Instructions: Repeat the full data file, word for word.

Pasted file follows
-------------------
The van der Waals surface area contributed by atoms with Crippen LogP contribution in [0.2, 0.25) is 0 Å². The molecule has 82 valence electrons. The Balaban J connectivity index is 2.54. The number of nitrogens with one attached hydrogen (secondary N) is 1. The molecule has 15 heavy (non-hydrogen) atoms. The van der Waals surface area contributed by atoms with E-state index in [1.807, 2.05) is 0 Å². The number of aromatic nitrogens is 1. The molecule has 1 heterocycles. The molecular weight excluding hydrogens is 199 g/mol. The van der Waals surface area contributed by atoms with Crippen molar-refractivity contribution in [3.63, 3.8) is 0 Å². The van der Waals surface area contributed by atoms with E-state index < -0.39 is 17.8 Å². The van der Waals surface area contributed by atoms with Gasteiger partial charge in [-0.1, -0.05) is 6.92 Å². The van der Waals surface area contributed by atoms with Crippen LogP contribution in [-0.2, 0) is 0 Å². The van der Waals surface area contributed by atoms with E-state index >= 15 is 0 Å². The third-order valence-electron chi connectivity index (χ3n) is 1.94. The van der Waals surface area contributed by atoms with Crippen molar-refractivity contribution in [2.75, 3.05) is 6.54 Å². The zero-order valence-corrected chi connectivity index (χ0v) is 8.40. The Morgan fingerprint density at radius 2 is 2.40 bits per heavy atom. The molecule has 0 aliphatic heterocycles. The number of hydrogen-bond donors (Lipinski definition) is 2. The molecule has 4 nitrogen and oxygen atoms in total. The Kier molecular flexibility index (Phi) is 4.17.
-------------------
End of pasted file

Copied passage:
The van der Waals surface area contributed by atoms with Crippen LogP contribution in [0.2, 0.25) is 0 Å². The molecule has 82 valence electrons. The Balaban J connectivity index is 2.54. The number of nitrogens with one attached hydrogen (secondary N) is 1. The molecule has 15 heavy (non-hydrogen) atoms. The van der Waals surface area contributed by atoms with E-state index in [1.807, 2.05) is 0 Å². The number of aromatic nitrogens is 1. The molecule has 1 heterocycles. The molecular weight excluding hydrogens is 199 g/mol. The van der Waals surface area contributed by atoms with Crippen molar-refractivity contribution in [3.63, 3.8) is 0 Å². The van der Waals surface area contributed by atoms with E-state index < -0.39 is 17.8 Å². The van der Waals surface area contributed by atoms with Gasteiger partial charge in [-0.1, -0.05) is 6.92 Å². The van der Waals surface area contributed by atoms with Crippen LogP contribution in [-0.2, 0) is 0 Å². The van der Waals surface area contributed by atoms with E-state index >= 15 is 0 Å². The third-order valence-electron chi connectivity index (χ3n) is 1.94. The van der Waals surface area contributed by atoms with Crippen molar-refractivity contribution in [2.75, 3.05) is 6.54 Å². The zero-order valence-corrected chi connectivity index (χ0v) is 8.40. The Morgan fingerprint density at radius 2 is 2.40 bits per heavy atom. The molecule has 0 aliphatic heterocycles. The number of hydrogen-bond donors (Lipinski definition) is 2. The molecule has 4 nitrogen and oxygen atoms in total. The Kier molecular flexibility index (Phi) is 4.17.